Mursi is one of a number of closely related languages spoken in the southwest Ethiopian borderlands which have been classified as ‘Surmic’, within the Eastern Sudanic branch of the Nilo-Saharan ‘super family’. These languages include Didinga, Narim, Murle, Tenet and Baale in the Sudan, and (apart from Mursi), Chai, Tirma, Bodi, Me’en, and Kwegu/Muguji in Ethiopia.
Until recently, Mursi was not a written language, but orthographies now exist, using both Amharic and Latin-based script. An Amharic-based orthography has been developed by members of the missionary organisation, SIM who have been working amongst the Mursi at Makki (known as Mako to the Mursi), in the Mago Valley, since 1989. A Latin-based Mursi orthography has been developed by Moges Yigezu, of Addis Ababa University. while David Turton, Moges Yigezu and Olisarali Olibui have compiled a simple Mursi-Amharic-English dictionary for use in schools.
On the Nilo-Saharan languages of Ethiopia, see: M.L. Bender, 'Nilo-Saharan Overview' in M.L. Bender (ed.), The Non-Semitic Languages of Ethiopia, African Studies Centre, Michigan State University, East Lansing, Michigan, 1976, pp. 439-483.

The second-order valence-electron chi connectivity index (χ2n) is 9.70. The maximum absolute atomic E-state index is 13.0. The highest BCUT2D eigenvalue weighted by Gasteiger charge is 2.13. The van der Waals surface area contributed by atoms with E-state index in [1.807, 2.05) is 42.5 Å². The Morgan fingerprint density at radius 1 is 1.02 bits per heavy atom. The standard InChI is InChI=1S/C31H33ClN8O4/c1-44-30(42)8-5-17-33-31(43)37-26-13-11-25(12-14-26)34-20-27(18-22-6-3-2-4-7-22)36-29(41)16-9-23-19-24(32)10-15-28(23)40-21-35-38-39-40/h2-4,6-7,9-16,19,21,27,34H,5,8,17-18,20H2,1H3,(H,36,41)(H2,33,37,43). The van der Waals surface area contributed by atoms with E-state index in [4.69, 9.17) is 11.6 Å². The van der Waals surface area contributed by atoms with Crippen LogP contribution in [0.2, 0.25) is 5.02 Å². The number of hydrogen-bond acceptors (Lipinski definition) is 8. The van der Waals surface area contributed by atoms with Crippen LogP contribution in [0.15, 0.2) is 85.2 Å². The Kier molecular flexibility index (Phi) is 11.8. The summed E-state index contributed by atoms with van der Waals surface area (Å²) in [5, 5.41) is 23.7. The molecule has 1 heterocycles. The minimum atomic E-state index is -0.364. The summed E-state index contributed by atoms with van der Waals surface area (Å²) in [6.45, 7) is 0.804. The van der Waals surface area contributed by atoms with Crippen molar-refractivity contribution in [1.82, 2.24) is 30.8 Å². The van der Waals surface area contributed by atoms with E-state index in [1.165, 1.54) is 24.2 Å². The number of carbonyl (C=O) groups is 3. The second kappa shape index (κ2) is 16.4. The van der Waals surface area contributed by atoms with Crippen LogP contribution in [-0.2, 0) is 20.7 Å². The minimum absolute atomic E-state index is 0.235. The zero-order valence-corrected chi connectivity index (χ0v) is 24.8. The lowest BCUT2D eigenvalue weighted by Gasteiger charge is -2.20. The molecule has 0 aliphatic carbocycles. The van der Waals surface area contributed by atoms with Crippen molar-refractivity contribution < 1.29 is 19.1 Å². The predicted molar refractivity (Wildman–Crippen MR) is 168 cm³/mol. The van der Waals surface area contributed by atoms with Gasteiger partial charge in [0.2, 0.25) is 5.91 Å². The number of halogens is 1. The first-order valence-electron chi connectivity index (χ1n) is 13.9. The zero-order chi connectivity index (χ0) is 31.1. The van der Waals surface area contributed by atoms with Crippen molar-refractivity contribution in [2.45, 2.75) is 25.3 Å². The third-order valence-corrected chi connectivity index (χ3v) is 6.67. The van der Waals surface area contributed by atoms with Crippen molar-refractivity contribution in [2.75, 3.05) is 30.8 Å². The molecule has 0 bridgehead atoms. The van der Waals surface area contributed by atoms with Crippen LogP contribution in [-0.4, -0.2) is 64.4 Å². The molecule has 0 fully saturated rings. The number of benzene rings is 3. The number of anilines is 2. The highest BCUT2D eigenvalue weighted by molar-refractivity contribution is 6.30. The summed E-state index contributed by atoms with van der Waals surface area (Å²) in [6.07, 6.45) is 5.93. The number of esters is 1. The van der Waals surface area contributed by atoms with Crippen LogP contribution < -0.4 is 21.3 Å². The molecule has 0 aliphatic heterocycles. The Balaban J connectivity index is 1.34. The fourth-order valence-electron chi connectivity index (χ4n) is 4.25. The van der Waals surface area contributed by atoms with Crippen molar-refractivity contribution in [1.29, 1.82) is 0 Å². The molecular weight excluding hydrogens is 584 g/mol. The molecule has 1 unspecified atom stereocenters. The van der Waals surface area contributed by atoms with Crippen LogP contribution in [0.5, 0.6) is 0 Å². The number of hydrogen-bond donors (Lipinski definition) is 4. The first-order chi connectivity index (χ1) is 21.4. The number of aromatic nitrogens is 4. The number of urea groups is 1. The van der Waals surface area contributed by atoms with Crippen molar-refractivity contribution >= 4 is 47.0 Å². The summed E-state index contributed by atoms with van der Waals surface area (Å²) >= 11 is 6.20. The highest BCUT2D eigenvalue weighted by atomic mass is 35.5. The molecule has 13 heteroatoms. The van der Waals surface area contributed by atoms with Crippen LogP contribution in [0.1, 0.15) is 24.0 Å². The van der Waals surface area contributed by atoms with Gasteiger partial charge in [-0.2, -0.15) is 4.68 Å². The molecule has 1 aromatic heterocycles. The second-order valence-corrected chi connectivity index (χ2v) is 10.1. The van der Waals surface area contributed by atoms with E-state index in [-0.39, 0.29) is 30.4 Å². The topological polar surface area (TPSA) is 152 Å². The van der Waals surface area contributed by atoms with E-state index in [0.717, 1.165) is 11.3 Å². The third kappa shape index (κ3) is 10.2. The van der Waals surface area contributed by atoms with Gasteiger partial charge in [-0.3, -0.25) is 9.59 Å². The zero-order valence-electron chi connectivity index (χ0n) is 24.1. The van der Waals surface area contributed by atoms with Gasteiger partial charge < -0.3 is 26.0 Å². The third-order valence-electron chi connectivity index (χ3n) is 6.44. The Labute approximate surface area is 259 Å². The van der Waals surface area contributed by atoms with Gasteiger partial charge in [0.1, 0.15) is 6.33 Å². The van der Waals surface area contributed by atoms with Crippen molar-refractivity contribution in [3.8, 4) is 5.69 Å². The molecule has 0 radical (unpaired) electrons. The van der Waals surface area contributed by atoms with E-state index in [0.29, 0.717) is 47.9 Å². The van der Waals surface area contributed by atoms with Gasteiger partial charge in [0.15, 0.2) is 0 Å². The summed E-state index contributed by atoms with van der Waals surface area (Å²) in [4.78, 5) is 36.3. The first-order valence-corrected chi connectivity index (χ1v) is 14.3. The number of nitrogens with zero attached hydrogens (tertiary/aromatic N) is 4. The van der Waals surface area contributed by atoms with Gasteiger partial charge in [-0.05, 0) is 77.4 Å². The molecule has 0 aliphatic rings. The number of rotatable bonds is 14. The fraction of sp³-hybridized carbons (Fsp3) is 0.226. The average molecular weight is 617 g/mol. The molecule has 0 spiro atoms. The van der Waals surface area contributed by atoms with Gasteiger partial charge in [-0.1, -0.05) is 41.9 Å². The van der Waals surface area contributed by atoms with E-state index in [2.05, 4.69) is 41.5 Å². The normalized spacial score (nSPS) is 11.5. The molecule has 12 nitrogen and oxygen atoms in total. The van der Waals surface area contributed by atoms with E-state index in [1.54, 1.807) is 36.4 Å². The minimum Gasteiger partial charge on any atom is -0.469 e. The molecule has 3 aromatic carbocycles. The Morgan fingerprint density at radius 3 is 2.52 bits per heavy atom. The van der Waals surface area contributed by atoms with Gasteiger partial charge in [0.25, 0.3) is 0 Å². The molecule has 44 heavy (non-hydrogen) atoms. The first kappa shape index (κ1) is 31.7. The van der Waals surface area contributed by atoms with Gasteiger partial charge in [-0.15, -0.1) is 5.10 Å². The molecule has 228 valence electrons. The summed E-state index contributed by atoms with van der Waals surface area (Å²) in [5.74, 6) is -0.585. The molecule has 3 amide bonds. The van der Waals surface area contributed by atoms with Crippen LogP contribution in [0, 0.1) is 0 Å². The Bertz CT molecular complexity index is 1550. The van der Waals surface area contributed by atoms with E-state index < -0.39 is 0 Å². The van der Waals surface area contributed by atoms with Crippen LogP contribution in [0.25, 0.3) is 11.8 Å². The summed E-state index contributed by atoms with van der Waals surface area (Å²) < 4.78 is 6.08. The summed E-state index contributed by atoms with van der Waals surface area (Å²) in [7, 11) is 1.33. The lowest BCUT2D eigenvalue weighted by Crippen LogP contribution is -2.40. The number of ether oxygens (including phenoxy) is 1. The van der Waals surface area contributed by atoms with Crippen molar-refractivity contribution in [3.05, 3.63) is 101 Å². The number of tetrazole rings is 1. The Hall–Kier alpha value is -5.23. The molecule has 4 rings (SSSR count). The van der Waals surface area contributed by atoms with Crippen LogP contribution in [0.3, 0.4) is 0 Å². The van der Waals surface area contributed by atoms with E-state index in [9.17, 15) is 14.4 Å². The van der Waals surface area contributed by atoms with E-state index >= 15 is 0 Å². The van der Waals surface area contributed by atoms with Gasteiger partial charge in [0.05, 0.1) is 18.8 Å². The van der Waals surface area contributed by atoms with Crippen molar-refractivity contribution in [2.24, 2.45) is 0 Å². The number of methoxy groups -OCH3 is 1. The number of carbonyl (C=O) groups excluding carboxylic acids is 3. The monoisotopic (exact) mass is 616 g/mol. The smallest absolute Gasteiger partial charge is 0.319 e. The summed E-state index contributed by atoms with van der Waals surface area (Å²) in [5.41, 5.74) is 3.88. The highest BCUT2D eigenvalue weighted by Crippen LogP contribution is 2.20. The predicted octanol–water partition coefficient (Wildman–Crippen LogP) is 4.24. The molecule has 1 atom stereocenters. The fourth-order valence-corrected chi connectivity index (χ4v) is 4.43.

On the Surmic group of languages, see: Moges Yigezu, A comparative study of the phonetics and phonology of Surmic languages. Ph.D dissertation. Université Libre de Bruxelles, 2002
For a linguistic summary of Mursi see: (1) David Turton and M.L. Bender, ‘Mursi’, in M.L. Bender (ed.) The Non-Semitic Languages of Ethiopia. African Studies Center, Michigan State University, East Lansing, 1976, pp. 533-61. (2) David Turton, ‘Le Mun (Mursi)’, in J. Perrot (ed.) Les langues dans le Monde ancien et moderne: Les langues de l'Afrique subsaharienne, pidgins et creoles. CNRS, Paris, 1981, pp. 335-349.